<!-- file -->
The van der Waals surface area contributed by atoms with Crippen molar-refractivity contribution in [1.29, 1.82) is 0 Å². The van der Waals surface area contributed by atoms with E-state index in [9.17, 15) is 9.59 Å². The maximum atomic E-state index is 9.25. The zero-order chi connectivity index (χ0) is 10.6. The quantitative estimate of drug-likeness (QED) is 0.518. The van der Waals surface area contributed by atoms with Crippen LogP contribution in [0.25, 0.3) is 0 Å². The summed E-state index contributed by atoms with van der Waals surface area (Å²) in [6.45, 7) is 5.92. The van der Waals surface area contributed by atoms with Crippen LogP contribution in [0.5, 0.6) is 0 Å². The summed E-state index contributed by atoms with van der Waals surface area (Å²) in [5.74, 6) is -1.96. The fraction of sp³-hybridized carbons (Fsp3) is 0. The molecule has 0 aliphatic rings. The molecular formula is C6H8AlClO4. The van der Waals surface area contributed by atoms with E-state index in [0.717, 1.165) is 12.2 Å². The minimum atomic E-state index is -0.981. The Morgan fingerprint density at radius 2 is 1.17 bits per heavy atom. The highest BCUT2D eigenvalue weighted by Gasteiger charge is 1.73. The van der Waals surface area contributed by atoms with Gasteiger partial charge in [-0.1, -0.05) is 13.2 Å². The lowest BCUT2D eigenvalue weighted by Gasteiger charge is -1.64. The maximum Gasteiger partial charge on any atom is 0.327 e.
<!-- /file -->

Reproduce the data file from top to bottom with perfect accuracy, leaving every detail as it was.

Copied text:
The van der Waals surface area contributed by atoms with Crippen molar-refractivity contribution in [1.29, 1.82) is 0 Å². The van der Waals surface area contributed by atoms with E-state index in [9.17, 15) is 9.59 Å². The maximum atomic E-state index is 9.25. The zero-order chi connectivity index (χ0) is 10.6. The quantitative estimate of drug-likeness (QED) is 0.518. The van der Waals surface area contributed by atoms with Crippen LogP contribution in [0.25, 0.3) is 0 Å². The summed E-state index contributed by atoms with van der Waals surface area (Å²) in [6.45, 7) is 5.92. The van der Waals surface area contributed by atoms with Crippen LogP contribution in [0.5, 0.6) is 0 Å². The summed E-state index contributed by atoms with van der Waals surface area (Å²) in [5.74, 6) is -1.96. The fraction of sp³-hybridized carbons (Fsp3) is 0. The molecule has 0 aliphatic rings. The molecular formula is C6H8AlClO4. The van der Waals surface area contributed by atoms with E-state index in [0.717, 1.165) is 12.2 Å². The minimum atomic E-state index is -0.981. The Morgan fingerprint density at radius 2 is 1.17 bits per heavy atom. The highest BCUT2D eigenvalue weighted by Gasteiger charge is 1.73. The van der Waals surface area contributed by atoms with Gasteiger partial charge in [-0.1, -0.05) is 13.2 Å². The lowest BCUT2D eigenvalue weighted by Gasteiger charge is -1.64. The maximum Gasteiger partial charge on any atom is 0.327 e.